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Market Snapshot (9/29/2011)

September 29th, 2011 7:19 AM by Lehel S.

Treasuries and mortgages prior to 8:30 were a little better but data at 8:30 turned rate markets slightly weaker. Weekly jobless claims were expected to decline 4K, as reported claims were down 37K to 391K the lowest claims since the beginning of April. Continuing claims at 3.729 mil frm 3.75 mil. Q2 final GDP was expected to increase to 1.2% frm 1.0% on the prelim report last month; as reported Q2 GDP grew 1.3%. Both reports pushed the rate markets down a little and added more gains in the stock indexes; at 9:00 the DJIA +149, the 10 yr note at 2.01% +2 bp and mortgage prices -4/32 (.12 bp).


On the European scene; some positive movement from Germany.  Germany’s lower house of parliament approved the expansion of a bailout fund for debt-stricken euro- area nations to help contain the sovereign-debt crisis. The lower house voted 523 in favor of legislation aimed at expanding the powers of the 440 billion- euro ($599B) European Financial Stability Facility, while 85 voted against the measures and three abstained. The legislation is set to be debated and put to a non-binding vote in the upper house tomorrow. Greece will run out of money on Oct 13th, which of course is the drop dead deadline for Europe's leaders to act or Europe's house of debt cards will come tumbling down.


While the German vote is a big step, the consensus from investors is still negative. Bloomberg ran a survey  recently, the results were overwhelming that at least one country in the EU would be dropped in the next year. About 93% of investors expect Greece to eventually default, according to the quarterly Global Poll of 1,031 Bloomberg subscribers. Forty percent see the currency bloc losing at least one member in the next year.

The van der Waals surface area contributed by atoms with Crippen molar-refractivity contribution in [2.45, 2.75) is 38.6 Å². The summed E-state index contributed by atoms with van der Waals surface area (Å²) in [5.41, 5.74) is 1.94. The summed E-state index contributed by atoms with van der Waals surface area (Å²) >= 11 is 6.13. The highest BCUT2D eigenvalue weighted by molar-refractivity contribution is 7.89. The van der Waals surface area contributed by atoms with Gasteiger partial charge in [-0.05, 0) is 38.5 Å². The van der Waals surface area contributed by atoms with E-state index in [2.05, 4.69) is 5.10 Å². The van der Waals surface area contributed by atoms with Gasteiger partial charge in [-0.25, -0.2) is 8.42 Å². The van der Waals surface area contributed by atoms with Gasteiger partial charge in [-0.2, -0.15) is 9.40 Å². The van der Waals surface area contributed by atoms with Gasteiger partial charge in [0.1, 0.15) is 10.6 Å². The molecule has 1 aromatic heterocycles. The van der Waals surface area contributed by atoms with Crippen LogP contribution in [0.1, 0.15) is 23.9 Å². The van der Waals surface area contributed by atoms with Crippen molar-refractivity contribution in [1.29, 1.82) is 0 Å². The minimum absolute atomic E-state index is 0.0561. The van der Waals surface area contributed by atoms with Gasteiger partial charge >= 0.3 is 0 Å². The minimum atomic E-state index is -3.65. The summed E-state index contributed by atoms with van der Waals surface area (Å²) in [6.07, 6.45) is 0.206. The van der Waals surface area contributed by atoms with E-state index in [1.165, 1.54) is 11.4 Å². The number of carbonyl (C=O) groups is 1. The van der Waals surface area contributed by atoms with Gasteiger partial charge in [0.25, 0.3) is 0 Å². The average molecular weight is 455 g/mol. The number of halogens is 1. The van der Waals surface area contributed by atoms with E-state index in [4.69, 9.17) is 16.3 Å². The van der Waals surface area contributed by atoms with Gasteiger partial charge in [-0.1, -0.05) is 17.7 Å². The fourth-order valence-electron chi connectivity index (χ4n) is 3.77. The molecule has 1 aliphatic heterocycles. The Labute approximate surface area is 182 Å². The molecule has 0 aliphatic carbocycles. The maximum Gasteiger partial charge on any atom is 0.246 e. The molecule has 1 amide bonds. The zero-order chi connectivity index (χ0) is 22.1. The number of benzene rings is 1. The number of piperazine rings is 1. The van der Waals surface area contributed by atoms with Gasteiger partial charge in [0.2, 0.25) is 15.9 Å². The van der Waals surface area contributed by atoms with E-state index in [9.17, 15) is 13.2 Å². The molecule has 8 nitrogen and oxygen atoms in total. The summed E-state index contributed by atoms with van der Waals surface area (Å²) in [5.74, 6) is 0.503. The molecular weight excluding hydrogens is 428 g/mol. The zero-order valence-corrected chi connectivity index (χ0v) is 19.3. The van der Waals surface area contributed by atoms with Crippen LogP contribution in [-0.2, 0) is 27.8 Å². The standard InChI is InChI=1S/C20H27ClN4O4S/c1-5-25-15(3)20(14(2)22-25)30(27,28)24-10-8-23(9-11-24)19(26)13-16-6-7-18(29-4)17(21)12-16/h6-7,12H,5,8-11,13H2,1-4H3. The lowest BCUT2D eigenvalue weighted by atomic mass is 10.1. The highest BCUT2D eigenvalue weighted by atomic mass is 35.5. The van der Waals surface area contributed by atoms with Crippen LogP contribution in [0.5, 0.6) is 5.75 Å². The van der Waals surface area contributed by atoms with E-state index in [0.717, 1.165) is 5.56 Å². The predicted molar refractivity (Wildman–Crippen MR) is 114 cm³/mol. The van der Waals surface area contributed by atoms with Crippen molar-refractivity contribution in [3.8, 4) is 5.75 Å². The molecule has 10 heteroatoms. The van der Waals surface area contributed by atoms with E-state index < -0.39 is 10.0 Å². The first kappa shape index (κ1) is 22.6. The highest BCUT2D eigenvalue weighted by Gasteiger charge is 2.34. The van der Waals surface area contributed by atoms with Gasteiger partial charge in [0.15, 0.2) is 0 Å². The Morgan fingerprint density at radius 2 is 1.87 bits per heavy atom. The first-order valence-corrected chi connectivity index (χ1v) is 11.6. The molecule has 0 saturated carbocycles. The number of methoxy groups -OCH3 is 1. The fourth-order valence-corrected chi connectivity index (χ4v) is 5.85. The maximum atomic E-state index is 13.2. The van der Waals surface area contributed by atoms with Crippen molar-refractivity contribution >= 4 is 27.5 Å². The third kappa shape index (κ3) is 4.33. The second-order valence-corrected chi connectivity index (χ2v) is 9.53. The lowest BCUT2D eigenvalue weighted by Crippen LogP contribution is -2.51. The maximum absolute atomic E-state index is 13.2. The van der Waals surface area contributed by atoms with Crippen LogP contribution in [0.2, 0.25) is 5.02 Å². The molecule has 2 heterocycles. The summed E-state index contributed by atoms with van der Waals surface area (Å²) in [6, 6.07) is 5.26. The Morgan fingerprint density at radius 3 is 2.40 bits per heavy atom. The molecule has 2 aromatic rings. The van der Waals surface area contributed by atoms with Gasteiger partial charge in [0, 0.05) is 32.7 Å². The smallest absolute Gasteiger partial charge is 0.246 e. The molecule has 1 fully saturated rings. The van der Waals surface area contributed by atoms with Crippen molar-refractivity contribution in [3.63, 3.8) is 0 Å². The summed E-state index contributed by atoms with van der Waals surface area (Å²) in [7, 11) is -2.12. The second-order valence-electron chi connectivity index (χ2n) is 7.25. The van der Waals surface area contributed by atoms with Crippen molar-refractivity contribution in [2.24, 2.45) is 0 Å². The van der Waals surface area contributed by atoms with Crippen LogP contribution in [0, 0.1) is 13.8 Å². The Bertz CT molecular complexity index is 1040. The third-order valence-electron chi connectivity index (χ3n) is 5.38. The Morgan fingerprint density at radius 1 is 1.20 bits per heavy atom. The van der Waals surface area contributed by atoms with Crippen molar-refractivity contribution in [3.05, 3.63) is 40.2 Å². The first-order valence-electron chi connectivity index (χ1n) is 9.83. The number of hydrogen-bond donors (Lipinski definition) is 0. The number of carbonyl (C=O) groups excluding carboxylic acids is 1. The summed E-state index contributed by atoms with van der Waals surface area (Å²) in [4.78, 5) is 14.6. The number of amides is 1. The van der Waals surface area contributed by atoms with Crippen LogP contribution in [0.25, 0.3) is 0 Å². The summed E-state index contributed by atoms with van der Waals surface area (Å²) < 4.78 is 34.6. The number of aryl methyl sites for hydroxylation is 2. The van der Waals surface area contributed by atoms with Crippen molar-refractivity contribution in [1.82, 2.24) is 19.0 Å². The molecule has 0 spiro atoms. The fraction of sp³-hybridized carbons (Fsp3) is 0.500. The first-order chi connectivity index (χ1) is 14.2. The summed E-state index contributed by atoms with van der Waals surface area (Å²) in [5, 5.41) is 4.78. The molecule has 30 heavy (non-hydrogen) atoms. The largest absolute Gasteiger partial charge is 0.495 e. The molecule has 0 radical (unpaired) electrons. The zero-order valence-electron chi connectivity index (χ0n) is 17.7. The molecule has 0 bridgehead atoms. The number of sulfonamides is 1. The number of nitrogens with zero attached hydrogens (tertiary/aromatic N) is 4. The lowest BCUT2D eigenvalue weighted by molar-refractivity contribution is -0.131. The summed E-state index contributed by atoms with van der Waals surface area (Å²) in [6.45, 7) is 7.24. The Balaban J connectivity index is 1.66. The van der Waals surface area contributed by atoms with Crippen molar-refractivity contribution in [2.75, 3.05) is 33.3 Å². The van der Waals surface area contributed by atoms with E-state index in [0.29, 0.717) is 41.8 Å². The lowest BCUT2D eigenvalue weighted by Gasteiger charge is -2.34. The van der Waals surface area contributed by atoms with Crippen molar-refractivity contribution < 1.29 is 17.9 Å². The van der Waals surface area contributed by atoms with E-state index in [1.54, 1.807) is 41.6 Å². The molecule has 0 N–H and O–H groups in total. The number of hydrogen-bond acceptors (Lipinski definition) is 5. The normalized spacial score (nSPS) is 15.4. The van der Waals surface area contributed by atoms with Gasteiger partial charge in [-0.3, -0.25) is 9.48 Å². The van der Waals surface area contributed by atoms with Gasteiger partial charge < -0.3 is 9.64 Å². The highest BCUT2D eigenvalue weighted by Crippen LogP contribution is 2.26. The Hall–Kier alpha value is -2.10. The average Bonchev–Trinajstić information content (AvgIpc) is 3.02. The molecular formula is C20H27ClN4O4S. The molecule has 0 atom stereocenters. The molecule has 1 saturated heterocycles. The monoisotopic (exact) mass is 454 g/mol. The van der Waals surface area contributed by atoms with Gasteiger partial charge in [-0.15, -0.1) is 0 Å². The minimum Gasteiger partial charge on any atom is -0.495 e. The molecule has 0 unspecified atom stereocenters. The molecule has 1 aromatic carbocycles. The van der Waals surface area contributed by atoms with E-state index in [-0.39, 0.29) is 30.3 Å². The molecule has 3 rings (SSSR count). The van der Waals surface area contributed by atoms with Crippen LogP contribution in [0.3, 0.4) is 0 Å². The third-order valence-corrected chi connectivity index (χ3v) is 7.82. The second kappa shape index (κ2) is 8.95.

At 9:30 the DJIA opened +191, the 10 yr note -7/32 at 2.01% with mortgage prices -4/32 (.12 bp).


At 10:00 NAR's July pending home sales (contracts signed but not yet closed) were expected down 1.5%; sales were a little better down 1.2%; yr/yr sales up 7.7%. Not much reaction initially. The three data points today all better than expected. The 10 yr note at 10:00 at 2.02%.


At 1:00 this afternoon Treasury will auction $29B of 7 yr notes. The 2 yr and 5 yr auctions met solid demand. Today's 7 yr should also get solid bidding.


The 10 yr note continues to hang close to 2.00%, so far unable to climb over it on a close but equally the momentum to lower rates has stalled. As we noted in yesterday afternoon the 10 yr note yield is now higher than it was prior to the Fed announcement of "Operation Twist". US treasuries at the moment are losing the safe haven trade as Europe gets closer to feed Greece more money. Moves into and out of treasuries will not completely erode; the situation in Europe and with its banks is far from resolved and in turn volatility will continue.


Technically; the 10 yr note is testing and holding its 20 day moving average at 2.03%. The 10 yr yield hasn't traded above its 20 day average since early July, then it was over its 20 day for just five sessions---take those away and the 10 hasn't been above it since the first of April. It is the same with the 3.5 FNMA  coupon; its 20 day at 101.83 is just 22 basis points below the present price. The relative strength indexes for the 10 and FNMA 3.5 are also at pivotal levels. We still do not believe rates will increase much but based on price action it is becoming less bullish.


Posted in:General
Posted by Lehel S. on September 29th, 2011 7:19 AM



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